Steven L. Stice, Ph.D.

Regenerative Medicine
The University of Georgia
Recruited: 2001

An internationally recognized expert in stem cell biology, Steve Stice has been leading breakthroughs in cell therapy since the 1980s, with an impressive list of key “firsts” to his name. Among them: He produced the first cloned rabbit and the first cloned transgenic calves, and he launched the first company to commercialize a therapy based on federally approved stem cell lines.

Stice’s latest research focuses on an exciting new avenue for drug discovery, drug delivery, regenerative medicine and more: the little-understood extracellular vesicle, commonly referred to as an exosome.

Our cells constantly release small “packets” or “bubbles,” called extracellular vesicles (EV). Up until recently, EVs were thought to mainly contain waste. But in 2007, a groundbreaking study from Sweden showed they also carry genetic material from cell to cell.

It’s now widely accepted that EVs are important messengers. They transport proteins as well as genetic material, and they can be modified to carry and deliver drug payloads. One reason that’s so exciting is they have an innate ability to bypass formidable barriers, like the blood-brain barrier. They can go where larger drug molecules cannot. Exosomes are just one kind of EV, but at this point, they’re the most widely studied.

Stice and his team have been at the forefront of EV research. One of their most successful developments is a treatment for stroke, dubbed AB126. Created in collaboration with researchers from Augusta University, AB126 uses exosomes generated from neural stem cells. (Neural stem cells are the undifferentiated, self-renewing “template cells” that can become neurons, a.k.a brain cells.) Think of these neural exosomes as functioning like couriers for brain cells. Because they’re so small and designed to penetrate cells, neural exosomes can easily deliver their payload of regenerative genetic material directly to damaged brain tissue.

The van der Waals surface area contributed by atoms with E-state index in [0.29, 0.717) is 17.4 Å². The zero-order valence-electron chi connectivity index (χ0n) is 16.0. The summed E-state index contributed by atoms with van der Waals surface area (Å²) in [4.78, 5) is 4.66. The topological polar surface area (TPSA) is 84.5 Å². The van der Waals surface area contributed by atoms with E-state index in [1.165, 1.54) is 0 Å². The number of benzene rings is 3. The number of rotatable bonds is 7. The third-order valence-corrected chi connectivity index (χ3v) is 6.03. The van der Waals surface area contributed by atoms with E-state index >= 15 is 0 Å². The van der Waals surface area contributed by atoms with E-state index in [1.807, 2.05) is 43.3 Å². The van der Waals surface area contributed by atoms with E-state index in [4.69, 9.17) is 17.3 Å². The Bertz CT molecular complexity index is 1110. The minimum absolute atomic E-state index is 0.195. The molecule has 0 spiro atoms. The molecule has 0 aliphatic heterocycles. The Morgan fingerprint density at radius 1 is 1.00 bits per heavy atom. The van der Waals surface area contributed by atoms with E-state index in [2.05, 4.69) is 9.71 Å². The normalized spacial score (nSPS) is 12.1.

The treatment has shown great promise in pre-clinical studies for strokes. MRI scans in animal models revealed that recipients of the Stice-developed AB126 showed:

  • 35 percent less injury area
  • 50 percent less loss of brain tissue

The findings suggest this treatment could improve outcomes for stroke patients by strengthening the brain’s healing processes and reducing brain tissue damage.

For such a treatment to be commercially viable, these therapeutic exosomes need to be manufactured beyond the hands-on, highly monitored environment of the lab. Moreover, exosome manufacturing must be consistent, reliable and high-volume. Stice’s company, ArunA Biomedical, is advancing proprietary cell manufacturing methods that could make this possible. Launched in 2006, ArunA is entering a new era of market potential. In 2018, the company raised $5.3 million from investors to advance development and manufacturing of its neural exosomes.

Stice and his collaborators are pursuing similar EV-based therapeutic approaches for a host of other conditions, including traumatic brain injury, epilepsy, ALS and Alzheimer’s. His lab has also demonstrated how EVs can be used to boost the immune system.

Stice’s extensive history of work on stem cell technology has launched five biotech start-ups and led to 31 patents (as of 2019). The National Academy of Inventors (NAI) named Stice an NAI Fellow, the highest professional distinction accorded solely to academic inventors. He also serves as director of the Regenerative Bioscience Center at the University of Georgia. 


  • Cell-based therapies for degenerative diseases, cardiovascular diseases and spinal cord and head trauma
  • Stem cells for neural research and drug discovery
  • Neural exosome-based therapies and drug delivery
  • Cell-based diagnostic tools for chemical and compound screening
  • Stem cell technology for healing bone fractures
  • Animal stem cells and animal biotechnology

Choosing Georgia

Back in 2001, when GRA made a recruiting trip to visit Dr. Stice at the University of Massachusetts, they offered him the chance to continue his academic research and start a new bioscience company.

Intellectual Property

31 patents